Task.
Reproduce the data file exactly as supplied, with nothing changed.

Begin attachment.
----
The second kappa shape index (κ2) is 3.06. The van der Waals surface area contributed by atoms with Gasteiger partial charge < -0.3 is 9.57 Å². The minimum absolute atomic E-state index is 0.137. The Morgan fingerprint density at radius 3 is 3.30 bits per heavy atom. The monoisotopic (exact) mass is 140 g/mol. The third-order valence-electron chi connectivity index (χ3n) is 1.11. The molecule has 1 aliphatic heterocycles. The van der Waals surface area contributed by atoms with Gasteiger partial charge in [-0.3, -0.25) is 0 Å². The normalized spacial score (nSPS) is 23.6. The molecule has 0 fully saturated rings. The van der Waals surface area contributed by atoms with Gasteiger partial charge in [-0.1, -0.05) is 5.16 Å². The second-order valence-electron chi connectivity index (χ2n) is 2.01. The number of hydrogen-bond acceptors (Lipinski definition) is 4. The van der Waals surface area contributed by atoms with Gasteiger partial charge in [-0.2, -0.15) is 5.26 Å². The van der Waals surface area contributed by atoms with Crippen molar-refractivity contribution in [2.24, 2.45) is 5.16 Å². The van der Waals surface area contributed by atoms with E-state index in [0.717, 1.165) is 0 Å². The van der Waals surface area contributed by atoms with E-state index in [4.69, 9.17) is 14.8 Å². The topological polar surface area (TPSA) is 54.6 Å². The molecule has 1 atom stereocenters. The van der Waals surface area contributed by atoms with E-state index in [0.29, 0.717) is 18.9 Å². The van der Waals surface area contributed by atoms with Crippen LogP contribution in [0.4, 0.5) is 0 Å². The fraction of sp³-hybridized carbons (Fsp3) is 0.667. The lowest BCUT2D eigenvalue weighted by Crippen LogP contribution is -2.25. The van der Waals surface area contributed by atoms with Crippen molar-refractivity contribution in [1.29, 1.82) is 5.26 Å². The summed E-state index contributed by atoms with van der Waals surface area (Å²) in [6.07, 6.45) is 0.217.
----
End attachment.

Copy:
The second kappa shape index (κ2) is 3.06. The van der Waals surface area contributed by atoms with Gasteiger partial charge < -0.3 is 9.57 Å². The minimum absolute atomic E-state index is 0.137. The Morgan fingerprint density at radius 3 is 3.30 bits per heavy atom. The monoisotopic (exact) mass is 140 g/mol. The third-order valence-electron chi connectivity index (χ3n) is 1.11. The molecule has 1 aliphatic heterocycles. The van der Waals surface area contributed by atoms with Gasteiger partial charge in [-0.3, -0.25) is 0 Å². The normalized spacial score (nSPS) is 23.6. The molecule has 0 fully saturated rings. The van der Waals surface area contributed by atoms with Gasteiger partial charge in [-0.1, -0.05) is 5.16 Å². The second-order valence-electron chi connectivity index (χ2n) is 2.01. The number of hydrogen-bond acceptors (Lipinski definition) is 4. The van der Waals surface area contributed by atoms with Gasteiger partial charge in [-0.2, -0.15) is 5.26 Å². The van der Waals surface area contributed by atoms with Crippen molar-refractivity contribution in [2.24, 2.45) is 5.16 Å². The van der Waals surface area contributed by atoms with E-state index in [0.717, 1.165) is 0 Å². The van der Waals surface area contributed by atoms with E-state index in [4.69, 9.17) is 14.8 Å². The topological polar surface area (TPSA) is 54.6 Å². The molecule has 1 atom stereocenters. The van der Waals surface area contributed by atoms with E-state index in [0.29, 0.717) is 18.9 Å². The van der Waals surface area contributed by atoms with Crippen LogP contribution in [0.4, 0.5) is 0 Å². The fraction of sp³-hybridized carbons (Fsp3) is 0.667. The lowest BCUT2D eigenvalue weighted by Crippen LogP contribution is -2.25. The van der Waals surface area contributed by atoms with Crippen molar-refractivity contribution in [1.29, 1.82) is 5.26 Å². The summed E-state index contributed by atoms with van der Waals surface area (Å²) in [6.07, 6.45) is 0.217.